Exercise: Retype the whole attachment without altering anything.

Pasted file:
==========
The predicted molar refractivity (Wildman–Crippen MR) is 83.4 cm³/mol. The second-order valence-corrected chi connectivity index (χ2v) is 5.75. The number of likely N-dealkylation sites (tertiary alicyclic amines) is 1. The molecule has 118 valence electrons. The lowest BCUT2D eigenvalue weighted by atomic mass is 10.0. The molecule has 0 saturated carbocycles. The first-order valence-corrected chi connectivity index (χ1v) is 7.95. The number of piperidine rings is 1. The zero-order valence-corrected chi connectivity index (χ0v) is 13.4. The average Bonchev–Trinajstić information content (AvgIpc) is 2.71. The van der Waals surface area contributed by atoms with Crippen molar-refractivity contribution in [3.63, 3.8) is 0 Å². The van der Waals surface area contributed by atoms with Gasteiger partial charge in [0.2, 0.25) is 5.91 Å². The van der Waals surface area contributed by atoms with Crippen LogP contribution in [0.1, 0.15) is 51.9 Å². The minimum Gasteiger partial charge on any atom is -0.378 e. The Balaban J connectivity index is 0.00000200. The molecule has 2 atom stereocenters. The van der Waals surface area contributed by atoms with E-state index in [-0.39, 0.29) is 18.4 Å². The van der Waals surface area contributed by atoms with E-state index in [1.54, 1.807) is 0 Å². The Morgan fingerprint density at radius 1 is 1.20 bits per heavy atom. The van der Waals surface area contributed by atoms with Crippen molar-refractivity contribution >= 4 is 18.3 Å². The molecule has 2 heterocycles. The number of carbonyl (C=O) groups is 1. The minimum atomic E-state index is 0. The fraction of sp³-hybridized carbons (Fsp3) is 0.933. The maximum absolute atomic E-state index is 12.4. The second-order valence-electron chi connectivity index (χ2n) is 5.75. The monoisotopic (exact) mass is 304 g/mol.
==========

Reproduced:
The predicted molar refractivity (Wildman–Crippen MR) is 83.4 cm³/mol. The second-order valence-corrected chi connectivity index (χ2v) is 5.75. The number of likely N-dealkylation sites (tertiary alicyclic amines) is 1. The molecule has 118 valence electrons. The lowest BCUT2D eigenvalue weighted by atomic mass is 10.0. The molecule has 0 saturated carbocycles. The first-order valence-corrected chi connectivity index (χ1v) is 7.95. The number of piperidine rings is 1. The zero-order valence-corrected chi connectivity index (χ0v) is 13.4. The average Bonchev–Trinajstić information content (AvgIpc) is 2.71. The van der Waals surface area contributed by atoms with Crippen molar-refractivity contribution in [3.63, 3.8) is 0 Å². The van der Waals surface area contributed by atoms with Gasteiger partial charge in [0.2, 0.25) is 5.91 Å². The van der Waals surface area contributed by atoms with Crippen LogP contribution in [0.1, 0.15) is 51.9 Å². The minimum Gasteiger partial charge on any atom is -0.378 e. The Balaban J connectivity index is 0.00000200. The molecule has 2 atom stereocenters. The van der Waals surface area contributed by atoms with E-state index in [-0.39, 0.29) is 18.4 Å². The van der Waals surface area contributed by atoms with E-state index in [1.54, 1.807) is 0 Å². The Morgan fingerprint density at radius 1 is 1.20 bits per heavy atom. The van der Waals surface area contributed by atoms with Crippen molar-refractivity contribution >= 4 is 18.3 Å². The molecule has 2 heterocycles. The number of carbonyl (C=O) groups is 1. The minimum atomic E-state index is 0. The fraction of sp³-hybridized carbons (Fsp3) is 0.933. The maximum absolute atomic E-state index is 12.4. The second-order valence-electron chi connectivity index (χ2n) is 5.75. The monoisotopic (exact) mass is 304 g/mol.